Transport for London bans adverts from 11 countries over anti-LGBTQ laws

Transport for London has banned adverts from several countries with poor human rights records.

According to the Evening Standard, a total of 11 countries are affected by the ban, which comes into place after Green Party London Assembly member Caroline Russell wrote to Mayor Sadiq Khan with concerns about them.

Last month, it was reported that the transport network would remove adverts promoting Brunei after the south-east Asian nation implemented a strict new law that will see LGBTQ people killed for same-sex relations.

Iran, Nigeria, Saudi Arabia, Somalia, Sudan and Yemen – all of which have the death penalty for consensual sex between same-sex adults, according to ILGA – have now also been added to a list of suspended countries by TfL.

Pakistan, Qatar, the United Arab Emirates, Mauritania and Afghanistan – countries where there are “possible” death penalties – have also been affected by the new ban.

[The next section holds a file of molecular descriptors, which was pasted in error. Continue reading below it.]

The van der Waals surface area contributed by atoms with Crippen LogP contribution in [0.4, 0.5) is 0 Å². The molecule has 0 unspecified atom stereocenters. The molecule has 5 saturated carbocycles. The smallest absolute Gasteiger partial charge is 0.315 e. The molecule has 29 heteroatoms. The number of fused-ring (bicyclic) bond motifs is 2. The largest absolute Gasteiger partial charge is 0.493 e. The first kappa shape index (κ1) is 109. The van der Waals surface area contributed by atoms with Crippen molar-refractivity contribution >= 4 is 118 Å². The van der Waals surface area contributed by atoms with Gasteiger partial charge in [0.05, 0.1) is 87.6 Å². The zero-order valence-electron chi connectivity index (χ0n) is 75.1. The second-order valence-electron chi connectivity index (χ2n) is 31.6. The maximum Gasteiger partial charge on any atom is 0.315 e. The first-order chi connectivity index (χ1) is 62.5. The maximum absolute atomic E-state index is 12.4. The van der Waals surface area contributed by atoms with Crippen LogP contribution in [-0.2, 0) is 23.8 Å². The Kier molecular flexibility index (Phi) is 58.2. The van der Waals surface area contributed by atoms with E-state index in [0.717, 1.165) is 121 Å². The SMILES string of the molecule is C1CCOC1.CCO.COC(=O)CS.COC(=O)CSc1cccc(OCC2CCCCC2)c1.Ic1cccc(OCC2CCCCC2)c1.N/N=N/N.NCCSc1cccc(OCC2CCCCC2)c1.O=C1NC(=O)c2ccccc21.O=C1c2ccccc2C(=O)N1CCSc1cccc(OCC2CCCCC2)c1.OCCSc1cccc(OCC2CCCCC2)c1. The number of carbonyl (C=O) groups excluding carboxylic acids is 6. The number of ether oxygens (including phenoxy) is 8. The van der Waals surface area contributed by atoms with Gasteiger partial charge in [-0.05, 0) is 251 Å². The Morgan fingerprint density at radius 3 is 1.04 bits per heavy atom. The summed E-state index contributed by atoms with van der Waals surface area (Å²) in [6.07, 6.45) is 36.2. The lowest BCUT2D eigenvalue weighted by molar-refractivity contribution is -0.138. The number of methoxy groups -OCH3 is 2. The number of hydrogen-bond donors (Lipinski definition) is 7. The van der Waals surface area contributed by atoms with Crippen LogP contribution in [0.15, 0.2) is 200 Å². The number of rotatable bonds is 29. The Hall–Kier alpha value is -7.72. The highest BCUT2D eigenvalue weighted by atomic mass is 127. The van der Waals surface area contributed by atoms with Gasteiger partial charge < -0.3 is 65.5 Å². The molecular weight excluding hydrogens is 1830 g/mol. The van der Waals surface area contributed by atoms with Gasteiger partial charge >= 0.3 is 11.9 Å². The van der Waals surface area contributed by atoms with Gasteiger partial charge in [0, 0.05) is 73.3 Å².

“The Mayor is immensely proud that London is a city where you are free to be whoever you want to be, and love whoever you want to love,” said a spokesperson for London Mayor Sadiq Khan.

“TfL adverts are seen by millions of people every year, and given the global role London plays championing LGBT+ rights, the Mayor has asked that TfL review how it treats advertising and sponsorship from countries with abhorrent anti-LGBT+ laws.”

The Mayor of London’s Press Office have confirmed that TfL’s advertising partners have been asked not to approve any new campaigns from the 11 countries on the list until the review has taken place.

TfL have run 26 adverts from countries that have the death penalty since October 2016, according to the Standard.

Published at Thu, 02 May 2019 15:32:07 +0000